The Correct Way to Approach Christmas
December 10 2010 by D.E. Parkerson

I get excited every time the weatherman predicts snow. That is because I have a little kid living on the inside of me. Unfortunately it seldom snows where I live. In Wilmington, N.C., our schools close within 30 minutes after the first snowflake falls. Kids are so excited that there would be no need to continue classes.

Children who live where it frequently snows during winter find this kind of precaution both needless and humorous. They wait until at least several inches of snow have fallen to call off school. Among the many things they do to enjoy the snow is to roll the snow into a ball and push it down the hill. The farther down the hill it rolls the bigger the snowball gets and the more other things are added to it.

At the beginning the snowball picks up grass stems and leaves, then small sticks, and later bigger sticks and even stones. These added things are foreign to it, and make it larger, but they detract from its purity and beauty.

In the same way, as Christmas has been rolled down through the centuries, it has gathered numerous foreign things which really do not belong to it. These are accretions, things it has gathered down throughout two millennia — the tradition of Santa Claus, Christmas trees, toys, dinners, presents and parties, etc.

None of these accretions were included in the original Christmas. They are not necessarily bad in and of themselves — that is, unless we put more emphasis upon these additions to the season than upon the essential meaning of Christmas — which is adoration of the Son of God who was born in Bethlehem. If we ever totally lose the spirit of adoration, we will have forgotten what this holy season is all about.

Luke 1:39-55 records the lovely song that Mary sang (the Magnificat) when she first learned that she had been chosen to be the mother of the King of Kings. Her magnificent prayer teaches us that genuine worship and prayer always includes:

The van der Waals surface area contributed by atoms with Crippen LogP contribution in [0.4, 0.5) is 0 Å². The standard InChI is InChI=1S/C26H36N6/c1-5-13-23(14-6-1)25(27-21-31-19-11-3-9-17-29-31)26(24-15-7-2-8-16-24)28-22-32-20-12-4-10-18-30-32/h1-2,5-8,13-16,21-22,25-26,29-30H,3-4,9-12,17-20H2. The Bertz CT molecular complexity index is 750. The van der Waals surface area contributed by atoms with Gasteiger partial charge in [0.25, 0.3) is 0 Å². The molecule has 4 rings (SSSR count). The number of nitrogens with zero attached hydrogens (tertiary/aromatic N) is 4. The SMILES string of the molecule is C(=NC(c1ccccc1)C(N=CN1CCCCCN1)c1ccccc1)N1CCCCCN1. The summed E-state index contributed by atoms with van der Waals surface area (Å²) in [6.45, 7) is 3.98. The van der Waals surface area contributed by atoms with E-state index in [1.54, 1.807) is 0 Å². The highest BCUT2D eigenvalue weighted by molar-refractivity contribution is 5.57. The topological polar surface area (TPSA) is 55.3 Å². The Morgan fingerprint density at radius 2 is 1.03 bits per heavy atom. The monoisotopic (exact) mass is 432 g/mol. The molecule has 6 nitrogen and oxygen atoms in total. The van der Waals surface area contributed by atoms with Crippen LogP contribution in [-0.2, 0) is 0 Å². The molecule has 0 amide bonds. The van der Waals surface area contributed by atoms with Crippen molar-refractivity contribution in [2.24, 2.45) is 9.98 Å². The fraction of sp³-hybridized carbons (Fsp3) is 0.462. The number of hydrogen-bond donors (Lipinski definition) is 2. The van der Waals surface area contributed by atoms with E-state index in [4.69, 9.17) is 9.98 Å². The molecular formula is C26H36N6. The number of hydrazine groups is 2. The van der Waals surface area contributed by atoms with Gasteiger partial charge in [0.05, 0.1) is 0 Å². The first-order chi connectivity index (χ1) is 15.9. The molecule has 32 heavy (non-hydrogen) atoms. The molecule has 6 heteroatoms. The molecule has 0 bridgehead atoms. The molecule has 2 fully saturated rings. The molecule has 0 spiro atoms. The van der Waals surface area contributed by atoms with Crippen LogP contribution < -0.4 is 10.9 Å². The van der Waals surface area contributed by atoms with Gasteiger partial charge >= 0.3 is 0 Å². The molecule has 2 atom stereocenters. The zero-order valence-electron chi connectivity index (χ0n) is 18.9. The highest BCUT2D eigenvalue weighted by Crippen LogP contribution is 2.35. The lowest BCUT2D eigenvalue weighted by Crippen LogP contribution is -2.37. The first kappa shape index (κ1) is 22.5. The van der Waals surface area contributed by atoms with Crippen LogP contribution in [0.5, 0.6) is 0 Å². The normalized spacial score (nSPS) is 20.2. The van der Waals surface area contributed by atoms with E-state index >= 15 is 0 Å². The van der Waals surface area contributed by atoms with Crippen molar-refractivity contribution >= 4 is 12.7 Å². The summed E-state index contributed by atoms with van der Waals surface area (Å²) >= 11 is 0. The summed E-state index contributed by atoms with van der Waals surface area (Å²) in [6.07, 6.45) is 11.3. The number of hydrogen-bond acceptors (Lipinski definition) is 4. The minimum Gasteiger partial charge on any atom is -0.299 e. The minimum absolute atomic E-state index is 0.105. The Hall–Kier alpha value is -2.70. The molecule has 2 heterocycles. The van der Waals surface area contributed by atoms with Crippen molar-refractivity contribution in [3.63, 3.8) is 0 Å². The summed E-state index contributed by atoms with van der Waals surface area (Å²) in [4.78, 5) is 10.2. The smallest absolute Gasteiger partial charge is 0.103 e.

• Submission. Mary submitted herself to the will of God. This is a vital element of both worship and prayer. The true purpose of prayer is not to badger God into doing OUR will, but to submit ourselves to HIS divine will. Jesus made this clear in His prayer in Gethsemane, “If it be possible let this cup pass from Me. Nevertheless, not as I will but as You will.”
  • Gratitude. Gratitude, an inner feeling and attitude of the heart, is best expressed in thanksgiving and praise. To lose one’s attitude of gratitude is to become so self-centered that we take for granted all the blessings of God.
  • Intercession. In intercessory prayer we pray for others. We rise above the level of seeking things solely for ourselves to seek them for others.
  • Adoration. Mary’s song begins with pure adoration, “My soul magnifies the Lord, and my spirit rejoices in God my Savior.” Selfless adoration has a cleansing, invigorating power that we can get in no other way.
It is in the spirit of submission, gratitude, intercession, and adoration that every Christian should approach the celebration of the Savior’s birth. All the other things that surround Christmas are unimportant and totally secondary by comparison.

(EDITOR’S NOTE — Parkerson is a native of Georgia, a graduate of Mercer University [B.A.], Southeastern Seminary [M. Div. and Th.M.], and Campbell University [D.D.]. He has served as pastor of one church in Georgia and five churches in North Carolina. Following retirement as pastor of the First Baptist Church in Sanford on Sept. 30, 1996, he has served nine North Carolina churches as interim pastor. His column, The Paper Pulpit, has appeared weekly in a few newspapers and other publications since 1958. He and his wife, Jessie, live in Wilmington near their daughter and family.)    
12/10/2010 2:44:00 PM by D.E. Parkerson | with 2 comments

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12/23/2010 11:12:20 AM